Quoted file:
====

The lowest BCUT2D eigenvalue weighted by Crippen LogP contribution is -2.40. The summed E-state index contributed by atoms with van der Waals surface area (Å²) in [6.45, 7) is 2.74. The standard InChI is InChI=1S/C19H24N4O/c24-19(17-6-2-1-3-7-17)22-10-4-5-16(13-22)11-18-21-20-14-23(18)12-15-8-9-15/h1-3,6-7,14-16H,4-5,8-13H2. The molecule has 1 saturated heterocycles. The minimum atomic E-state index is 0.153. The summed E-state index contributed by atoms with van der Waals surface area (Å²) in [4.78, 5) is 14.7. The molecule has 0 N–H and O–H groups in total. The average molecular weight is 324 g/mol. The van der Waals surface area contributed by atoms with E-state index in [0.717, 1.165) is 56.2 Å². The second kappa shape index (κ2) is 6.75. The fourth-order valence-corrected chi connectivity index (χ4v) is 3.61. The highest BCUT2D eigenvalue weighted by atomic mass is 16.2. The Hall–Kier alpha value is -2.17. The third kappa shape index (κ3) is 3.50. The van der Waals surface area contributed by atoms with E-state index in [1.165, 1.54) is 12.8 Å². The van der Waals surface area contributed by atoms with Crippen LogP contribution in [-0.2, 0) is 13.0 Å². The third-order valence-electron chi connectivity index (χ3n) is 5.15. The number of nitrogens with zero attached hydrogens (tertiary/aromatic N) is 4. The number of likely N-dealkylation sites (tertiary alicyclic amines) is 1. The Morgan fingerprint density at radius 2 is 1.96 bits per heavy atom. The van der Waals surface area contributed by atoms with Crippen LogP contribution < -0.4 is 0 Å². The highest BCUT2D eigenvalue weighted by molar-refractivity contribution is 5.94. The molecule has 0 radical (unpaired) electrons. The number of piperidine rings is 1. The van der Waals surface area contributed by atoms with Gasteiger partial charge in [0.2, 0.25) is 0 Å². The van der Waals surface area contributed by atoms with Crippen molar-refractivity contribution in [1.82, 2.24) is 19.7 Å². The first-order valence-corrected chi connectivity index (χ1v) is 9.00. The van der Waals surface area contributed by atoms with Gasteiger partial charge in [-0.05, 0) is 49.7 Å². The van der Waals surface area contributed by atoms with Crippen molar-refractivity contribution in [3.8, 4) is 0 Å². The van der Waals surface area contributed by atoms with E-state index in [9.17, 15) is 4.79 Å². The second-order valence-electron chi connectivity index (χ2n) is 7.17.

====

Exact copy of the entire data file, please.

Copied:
The lowest BCUT2D eigenvalue weighted by Crippen LogP contribution is -2.40. The summed E-state index contributed by atoms with van der Waals surface area (Å²) in [6.45, 7) is 2.74. The standard InChI is InChI=1S/C19H24N4O/c24-19(17-6-2-1-3-7-17)22-10-4-5-16(13-22)11-18-21-20-14-23(18)12-15-8-9-15/h1-3,6-7,14-16H,4-5,8-13H2. The molecule has 1 saturated heterocycles. The minimum atomic E-state index is 0.153. The summed E-state index contributed by atoms with van der Waals surface area (Å²) in [4.78, 5) is 14.7. The molecule has 0 N–H and O–H groups in total. The average molecular weight is 324 g/mol. The van der Waals surface area contributed by atoms with E-state index in [0.717, 1.165) is 56.2 Å². The second kappa shape index (κ2) is 6.75. The fourth-order valence-corrected chi connectivity index (χ4v) is 3.61. The highest BCUT2D eigenvalue weighted by atomic mass is 16.2. The Hall–Kier alpha value is -2.17. The third kappa shape index (κ3) is 3.50. The van der Waals surface area contributed by atoms with E-state index in [1.165, 1.54) is 12.8 Å². The van der Waals surface area contributed by atoms with Crippen LogP contribution in [-0.2, 0) is 13.0 Å². The third-order valence-electron chi connectivity index (χ3n) is 5.15. The number of nitrogens with zero attached hydrogens (tertiary/aromatic N) is 4. The number of likely N-dealkylation sites (tertiary alicyclic amines) is 1. The Morgan fingerprint density at radius 2 is 1.96 bits per heavy atom. The van der Waals surface area contributed by atoms with Crippen LogP contribution < -0.4 is 0 Å². The highest BCUT2D eigenvalue weighted by molar-refractivity contribution is 5.94. The molecule has 0 radical (unpaired) electrons. The number of piperidine rings is 1. The van der Waals surface area contributed by atoms with Gasteiger partial charge in [0.2, 0.25) is 0 Å². The van der Waals surface area contributed by atoms with Crippen molar-refractivity contribution in [1.82, 2.24) is 19.7 Å². The first-order valence-corrected chi connectivity index (χ1v) is 9.00. The van der Waals surface area contributed by atoms with Gasteiger partial charge in [-0.05, 0) is 49.7 Å². The van der Waals surface area contributed by atoms with Crippen molar-refractivity contribution in [3.8, 4) is 0 Å². The van der Waals surface area contributed by atoms with E-state index in [9.17, 15) is 4.79 Å². The second-order valence-electron chi connectivity index (χ2n) is 7.17.